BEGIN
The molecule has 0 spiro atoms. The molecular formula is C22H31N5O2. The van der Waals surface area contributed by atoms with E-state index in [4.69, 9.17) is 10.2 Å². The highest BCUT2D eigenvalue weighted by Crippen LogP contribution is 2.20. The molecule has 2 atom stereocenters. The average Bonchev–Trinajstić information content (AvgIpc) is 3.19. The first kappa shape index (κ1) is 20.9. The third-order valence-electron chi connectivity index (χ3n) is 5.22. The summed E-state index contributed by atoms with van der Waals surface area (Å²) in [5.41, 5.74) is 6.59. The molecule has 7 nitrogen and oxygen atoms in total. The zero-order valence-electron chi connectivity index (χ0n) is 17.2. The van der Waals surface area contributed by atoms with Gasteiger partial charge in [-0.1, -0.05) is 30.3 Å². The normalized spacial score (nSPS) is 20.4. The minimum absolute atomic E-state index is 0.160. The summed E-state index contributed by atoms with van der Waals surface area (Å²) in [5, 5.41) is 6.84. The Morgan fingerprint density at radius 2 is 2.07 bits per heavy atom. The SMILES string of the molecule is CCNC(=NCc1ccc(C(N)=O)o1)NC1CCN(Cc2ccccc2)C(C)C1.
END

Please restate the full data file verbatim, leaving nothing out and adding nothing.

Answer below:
The molecule has 0 spiro atoms. The molecular formula is C22H31N5O2. The van der Waals surface area contributed by atoms with E-state index in [4.69, 9.17) is 10.2 Å². The highest BCUT2D eigenvalue weighted by Crippen LogP contribution is 2.20. The molecule has 2 atom stereocenters. The average Bonchev–Trinajstić information content (AvgIpc) is 3.19. The first kappa shape index (κ1) is 20.9. The third-order valence-electron chi connectivity index (χ3n) is 5.22. The summed E-state index contributed by atoms with van der Waals surface area (Å²) in [5.41, 5.74) is 6.59. The molecule has 7 nitrogen and oxygen atoms in total. The zero-order valence-electron chi connectivity index (χ0n) is 17.2. The van der Waals surface area contributed by atoms with Gasteiger partial charge in [-0.1, -0.05) is 30.3 Å². The normalized spacial score (nSPS) is 20.4. The minimum absolute atomic E-state index is 0.160. The summed E-state index contributed by atoms with van der Waals surface area (Å²) in [5, 5.41) is 6.84. The Morgan fingerprint density at radius 2 is 2.07 bits per heavy atom. The SMILES string of the molecule is CCNC(=NCc1ccc(C(N)=O)o1)NC1CCN(Cc2ccccc2)C(C)C1.